They have seen the world. They have successful careers. They could live anywhere. They chose Louisville. Here are three transplants — tops in their fields — who are making Louisville their forever home and stitching themselves into the quilt of life that is the Bluegrass. This is RaeShanda Johnson’s Story.
From a Vision Board to the Runway
Models of all shapes and sizes walk the runway at the Second Annual Derby Scholarship Fashion Show at the Olmsted, wearing body conscious but elegant and sophisticated clothes locally designed by RaeShanda Johnson, 35, for her All Is Fair In Love and Fashion line. The clothes highlight the mystique and the tenderness of being female. These are clothes that say, “I Am Woman” with a carefully placed languorous ruffle here, a tasteful slit there, a playful floral print lightly embossing a hip curve, or a discreetly bared shoulder.
“I want everyone to feel like a celebrity without paying the celebrity price of the clothes,” RaeShanda says. “I want to be able to stun people with elegance, to show that you can be fully dressed and fully fabulous at the same time.”
You’d never guess that RaeShanda was the proverbial rags-to-riches story. And if you haven’t heard of RaeShanda Johnson, you will. Though she has experienced defeat, she has the confidence and fight of Muhammad Ali. She’s one of those people who can lose and start again.
In one year, RaeShanda, a native of Vicksburg, Mississippi, went from selling plasma to help take care of her four children while living in an extended stay hotel on Dixie Highway, to making six figures producing and selling her clothing line and being a fashion consultant.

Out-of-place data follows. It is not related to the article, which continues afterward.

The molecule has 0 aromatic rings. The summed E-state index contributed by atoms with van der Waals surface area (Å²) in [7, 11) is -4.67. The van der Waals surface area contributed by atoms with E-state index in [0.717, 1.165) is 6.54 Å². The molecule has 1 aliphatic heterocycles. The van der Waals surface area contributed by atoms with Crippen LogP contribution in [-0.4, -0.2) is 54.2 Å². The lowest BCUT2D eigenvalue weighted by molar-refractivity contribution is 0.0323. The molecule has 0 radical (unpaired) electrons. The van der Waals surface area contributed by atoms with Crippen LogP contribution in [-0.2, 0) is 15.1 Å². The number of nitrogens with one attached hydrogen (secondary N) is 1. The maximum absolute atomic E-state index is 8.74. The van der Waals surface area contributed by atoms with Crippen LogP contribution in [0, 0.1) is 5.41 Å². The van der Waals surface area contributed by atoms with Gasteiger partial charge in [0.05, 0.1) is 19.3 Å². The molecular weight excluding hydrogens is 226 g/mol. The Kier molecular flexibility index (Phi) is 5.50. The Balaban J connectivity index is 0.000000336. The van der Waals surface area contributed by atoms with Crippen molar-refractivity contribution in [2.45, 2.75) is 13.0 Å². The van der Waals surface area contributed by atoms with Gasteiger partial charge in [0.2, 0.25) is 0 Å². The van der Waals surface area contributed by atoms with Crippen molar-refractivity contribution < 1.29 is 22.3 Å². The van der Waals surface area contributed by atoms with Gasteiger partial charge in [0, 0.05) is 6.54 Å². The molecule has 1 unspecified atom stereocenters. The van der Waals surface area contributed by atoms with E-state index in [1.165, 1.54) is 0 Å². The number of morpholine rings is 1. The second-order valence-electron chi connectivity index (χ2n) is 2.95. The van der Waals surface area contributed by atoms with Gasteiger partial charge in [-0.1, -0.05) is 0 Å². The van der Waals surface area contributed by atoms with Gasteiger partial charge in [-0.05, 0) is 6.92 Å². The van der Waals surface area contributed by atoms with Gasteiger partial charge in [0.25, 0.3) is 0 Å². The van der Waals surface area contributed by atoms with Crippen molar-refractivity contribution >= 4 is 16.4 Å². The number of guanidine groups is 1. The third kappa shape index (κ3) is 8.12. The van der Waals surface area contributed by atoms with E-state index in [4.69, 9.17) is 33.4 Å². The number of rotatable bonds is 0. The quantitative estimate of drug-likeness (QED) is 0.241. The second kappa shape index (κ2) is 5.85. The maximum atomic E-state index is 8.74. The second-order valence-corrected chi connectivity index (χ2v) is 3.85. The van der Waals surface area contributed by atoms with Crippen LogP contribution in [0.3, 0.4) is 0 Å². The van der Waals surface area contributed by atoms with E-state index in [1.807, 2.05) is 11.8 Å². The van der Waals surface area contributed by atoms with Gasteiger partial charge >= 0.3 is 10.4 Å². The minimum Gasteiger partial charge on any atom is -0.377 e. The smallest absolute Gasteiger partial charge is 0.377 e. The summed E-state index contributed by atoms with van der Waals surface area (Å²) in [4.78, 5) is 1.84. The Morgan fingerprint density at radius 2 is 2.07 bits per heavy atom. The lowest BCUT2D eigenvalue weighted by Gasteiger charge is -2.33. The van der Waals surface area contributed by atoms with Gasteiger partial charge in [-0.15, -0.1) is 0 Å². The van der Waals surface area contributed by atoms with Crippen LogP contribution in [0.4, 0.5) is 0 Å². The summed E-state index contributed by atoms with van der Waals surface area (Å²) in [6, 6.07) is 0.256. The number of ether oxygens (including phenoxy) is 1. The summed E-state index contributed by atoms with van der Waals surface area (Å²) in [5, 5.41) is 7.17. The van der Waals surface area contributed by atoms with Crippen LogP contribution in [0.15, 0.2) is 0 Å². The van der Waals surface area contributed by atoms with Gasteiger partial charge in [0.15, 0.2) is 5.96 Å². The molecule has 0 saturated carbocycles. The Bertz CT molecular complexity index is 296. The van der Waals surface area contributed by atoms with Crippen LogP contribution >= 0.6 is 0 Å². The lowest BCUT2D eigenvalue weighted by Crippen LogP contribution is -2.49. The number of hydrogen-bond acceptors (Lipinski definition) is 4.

|RaeShanda Johnson’s life situations took her many places before|
she made a home — and founded a successful fashion line — in Louisville. Photos: Trina Whalin
Between 2004 and 2013, RaeShanda’s life zigzagged between Mississippi, Texas, and Kentucky taking her through a divorce, Hurricane Katrina, and then a move to Frankfort to work as a financial aid counselor at Kentucky State University.
But she was wary of Kentucky. “After Hurricane Katrina came through Texas, a friend said, ‘Why don’t you come to Kentucky?’ I said, ‘People don’t wear shoes in Kentucky.’ She said, ‘I can’t believe you said that.’”
She returned to Mississippi, only to lose her savings. She wanted to set up a nonprofit for teen moms in Jefferson County, Mississippi, because she had been one herself. “Only it was the wrong Jefferson County. I was redirected here by the ultimate GPS system.”
Too embarrassed to return to Frankfort, RaeShonda drove her truck to Louisville at the end of 2011. She created a vision board for a Today’s Woman magazine project, which led to her meeting someone who helped her get housing, which eventually led to meeting someone who helped her find manufacturers to produce the clothes that she designed at night simply out of passion.
“The excitement of my day at Kentucky State wasn’t processing loans. I got to get up every day and style myself out. I would walk across campus, and someone would always remark.” By 2013, she had an online boutique on Facebook. She has nearly 400,000 followers.
In 2015, she opened her physical boutique on the 16th floor of the Heyburn Building, open by appointment. She has customers from all over the country.
“Louisville has been amazing,” RaeShanda says. “I have had great support. Kentucky was my redemption state. I got to start over with nothing and work on building this empire in this city. I have made so many different friends from different walks of life. There are so many avenues here to help entrepreneurs that I probably wouldn’t have had in Mississippi. Louisville gave me the tools to start over and my children love it here.”
What she’s doing now
RaeShanda just published her first book, A Diva’s Guide to God.